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  1. Hello to all. I have a 3 hour audio file where there are very small mute audio gaps caused by microphone problems. They are really short, less than 10 milliseconds, but clearly noticeable and very annoying.
    Image
    [Attachment 61304 - Click to enlarge]

    My problem is none of the programs I have used, including Reaper, Audition and Audacity, are capable of detecting silence gaps of less than 10 milliseconds ...
    How can I do?
    I don't want something that automatically eliminates these gaps because I want to fill them manually to keep the file length unchanged, I just want something that tells me where they are. I hope someone can help me. Thanks
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  2. Member Budman1's Avatar
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    try 'ffmpeg silentdetect...' for a list of silences. adjust duration(d) and level(-xxdb)

    Code:
    ffmpeg -i "input.mp4" -af silencedetect=noise=-30dB:d=0.5 -f null -
    Yields:

    Stream #0:1(und): Audio: pcm_s16le, 44100 Hz, stereo, s16, 1411 kb/s (default) Metadata:
    handler_name : SoundHandler
    encoder : Lavc58.93.100 pcm_s16le
    [silencedetect @ 09cac540] silence_start: 0.306531
    [silencedetect @ 09cac540] silence_end: 1.36218 | silence_duration: 1.05565
    [silencedetect @ 09cac540] silence_start: 1.70256
    [silencedetect @ 09cac540] silence_end: 2.64018 | silence_duration: 0.937619
    [silencedetect @ 09cac540] silence_start: 7.6212
    [silencedetect @ 09cac540] silence_end: 8.12229 | silence_duration: 0.501088
    [silencedetect @ 09cac540] silence_start: 19.031
    [silencedetect @ 09cac540] silence_end: 19.7772 | silence_duration: 0.746281
    frame= 602 fps=0.0 q=-0.0 Lsize=N/A time=00:00:20.06 bitrate=N/A speed=53.6x
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  3. Member Cornucopia's Avatar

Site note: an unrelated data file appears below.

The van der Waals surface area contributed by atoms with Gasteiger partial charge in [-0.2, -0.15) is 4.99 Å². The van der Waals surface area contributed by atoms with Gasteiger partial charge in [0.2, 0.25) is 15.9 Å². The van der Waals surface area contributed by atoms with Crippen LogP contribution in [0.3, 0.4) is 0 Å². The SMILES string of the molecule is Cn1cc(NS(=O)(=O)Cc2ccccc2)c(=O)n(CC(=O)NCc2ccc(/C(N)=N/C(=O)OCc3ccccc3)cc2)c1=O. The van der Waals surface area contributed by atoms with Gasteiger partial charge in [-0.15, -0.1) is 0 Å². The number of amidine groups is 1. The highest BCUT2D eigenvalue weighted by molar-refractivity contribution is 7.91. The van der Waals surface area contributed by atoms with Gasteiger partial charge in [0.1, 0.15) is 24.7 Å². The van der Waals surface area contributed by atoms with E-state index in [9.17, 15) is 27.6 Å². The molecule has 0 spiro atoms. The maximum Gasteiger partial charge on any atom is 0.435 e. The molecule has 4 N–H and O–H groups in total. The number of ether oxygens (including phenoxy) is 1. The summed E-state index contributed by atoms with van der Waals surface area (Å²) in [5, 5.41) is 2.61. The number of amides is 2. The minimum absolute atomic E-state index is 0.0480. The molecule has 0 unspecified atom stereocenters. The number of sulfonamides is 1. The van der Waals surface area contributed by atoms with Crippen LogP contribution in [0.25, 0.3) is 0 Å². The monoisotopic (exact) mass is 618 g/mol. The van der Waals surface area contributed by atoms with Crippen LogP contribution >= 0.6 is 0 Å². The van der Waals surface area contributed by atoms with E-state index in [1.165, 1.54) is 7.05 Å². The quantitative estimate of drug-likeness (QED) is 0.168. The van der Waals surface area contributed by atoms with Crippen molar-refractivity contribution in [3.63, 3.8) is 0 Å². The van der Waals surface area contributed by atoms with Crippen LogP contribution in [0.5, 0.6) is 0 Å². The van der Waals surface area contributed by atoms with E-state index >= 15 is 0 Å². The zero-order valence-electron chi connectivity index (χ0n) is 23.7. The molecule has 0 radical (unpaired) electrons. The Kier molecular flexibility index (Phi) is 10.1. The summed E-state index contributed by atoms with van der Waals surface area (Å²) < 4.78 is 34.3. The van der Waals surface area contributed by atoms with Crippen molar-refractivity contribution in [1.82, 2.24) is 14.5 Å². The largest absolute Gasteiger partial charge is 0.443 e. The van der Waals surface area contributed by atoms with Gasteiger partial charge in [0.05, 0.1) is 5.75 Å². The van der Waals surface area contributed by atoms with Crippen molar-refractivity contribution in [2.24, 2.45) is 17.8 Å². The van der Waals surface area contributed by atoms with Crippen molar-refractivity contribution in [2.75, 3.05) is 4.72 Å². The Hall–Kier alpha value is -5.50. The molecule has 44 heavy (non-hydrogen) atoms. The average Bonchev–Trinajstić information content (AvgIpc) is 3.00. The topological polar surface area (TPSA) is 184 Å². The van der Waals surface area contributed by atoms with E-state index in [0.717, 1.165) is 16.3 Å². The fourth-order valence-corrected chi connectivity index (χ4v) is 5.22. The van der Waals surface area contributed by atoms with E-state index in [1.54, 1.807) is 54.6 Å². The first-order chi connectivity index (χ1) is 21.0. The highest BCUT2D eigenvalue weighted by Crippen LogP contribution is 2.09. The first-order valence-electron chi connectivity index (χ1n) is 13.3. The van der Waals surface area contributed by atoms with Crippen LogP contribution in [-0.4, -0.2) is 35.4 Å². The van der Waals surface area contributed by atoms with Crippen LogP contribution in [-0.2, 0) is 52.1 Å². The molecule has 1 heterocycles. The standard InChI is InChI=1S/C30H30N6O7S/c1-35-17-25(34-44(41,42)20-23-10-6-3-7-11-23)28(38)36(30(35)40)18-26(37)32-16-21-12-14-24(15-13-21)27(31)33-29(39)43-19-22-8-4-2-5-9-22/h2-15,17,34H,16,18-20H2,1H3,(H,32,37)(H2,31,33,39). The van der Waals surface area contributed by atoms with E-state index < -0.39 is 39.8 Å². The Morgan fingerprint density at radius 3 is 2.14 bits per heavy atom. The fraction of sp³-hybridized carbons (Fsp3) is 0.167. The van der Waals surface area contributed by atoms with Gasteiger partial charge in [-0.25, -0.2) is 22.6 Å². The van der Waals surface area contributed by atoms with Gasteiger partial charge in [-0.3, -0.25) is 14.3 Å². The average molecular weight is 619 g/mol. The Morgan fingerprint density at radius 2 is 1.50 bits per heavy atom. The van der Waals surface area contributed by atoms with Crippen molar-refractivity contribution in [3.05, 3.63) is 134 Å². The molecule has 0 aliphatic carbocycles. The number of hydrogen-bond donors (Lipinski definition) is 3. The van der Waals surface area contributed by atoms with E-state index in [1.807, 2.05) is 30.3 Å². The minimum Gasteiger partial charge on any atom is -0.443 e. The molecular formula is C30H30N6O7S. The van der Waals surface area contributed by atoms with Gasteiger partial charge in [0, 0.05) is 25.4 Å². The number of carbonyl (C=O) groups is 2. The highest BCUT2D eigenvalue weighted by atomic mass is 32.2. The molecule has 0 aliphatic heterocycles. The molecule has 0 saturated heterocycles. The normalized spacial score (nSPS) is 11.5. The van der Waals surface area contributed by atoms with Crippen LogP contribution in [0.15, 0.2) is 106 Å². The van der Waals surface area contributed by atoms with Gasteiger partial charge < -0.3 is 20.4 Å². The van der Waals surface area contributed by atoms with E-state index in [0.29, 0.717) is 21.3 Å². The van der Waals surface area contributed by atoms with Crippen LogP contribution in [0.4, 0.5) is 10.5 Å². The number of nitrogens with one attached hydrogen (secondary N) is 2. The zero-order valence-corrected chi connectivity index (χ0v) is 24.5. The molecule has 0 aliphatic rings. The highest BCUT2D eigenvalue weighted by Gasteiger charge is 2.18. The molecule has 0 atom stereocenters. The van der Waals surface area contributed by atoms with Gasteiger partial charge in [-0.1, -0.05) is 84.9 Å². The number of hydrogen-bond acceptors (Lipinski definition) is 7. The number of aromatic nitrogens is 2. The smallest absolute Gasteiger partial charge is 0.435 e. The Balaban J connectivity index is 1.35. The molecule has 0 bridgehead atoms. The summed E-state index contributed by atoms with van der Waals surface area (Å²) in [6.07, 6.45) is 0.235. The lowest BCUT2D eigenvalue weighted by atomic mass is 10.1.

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    If your background noise is consistent, you can easily fill the gaps, without having to do it one at a time.

    Use something like Budman's script to catch those gaps, and then delete them using a mode where subsequent clips don't snap to fill the gap. So you end up with segments separated by empty space.
    Then lay down long loops of just the background noise, on a separate track.

    Then select all on the 1st track, move down to the 2nd and do an overwrite paste.


    Now you have clip+bkgd+clip+bkgd, etc. with the timings still synced correctly. Then tab through and adjust crossfades. Done.
    Have done this in ProTools more times than I care to count (it can detect short gaps, but is in a different class of apps, which you didn't mention, so I was trying to stick w that)..


    Scott
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  4. Thanks to both of you. What interests me is only to find the position of these gaps, I already have my system to correct them.
    To find gaps shorter than 10 milliseconds I tried to adapt the script in this way:
    Code:
    ffmpeg -i "input.wav" -af silencedetect=noise=-40dB:d=0.005 -f null -
    I've written it in a .bat file and launched in the folder where is located my .wav file. While processing the file I see that ffmpeg finds gaps but then at the end of the scan the window closes and I can't copy the information .... How do I get a textual log file from that script?

    p.s. i don't know anything about ffmpeg so please don't take anything for granted ...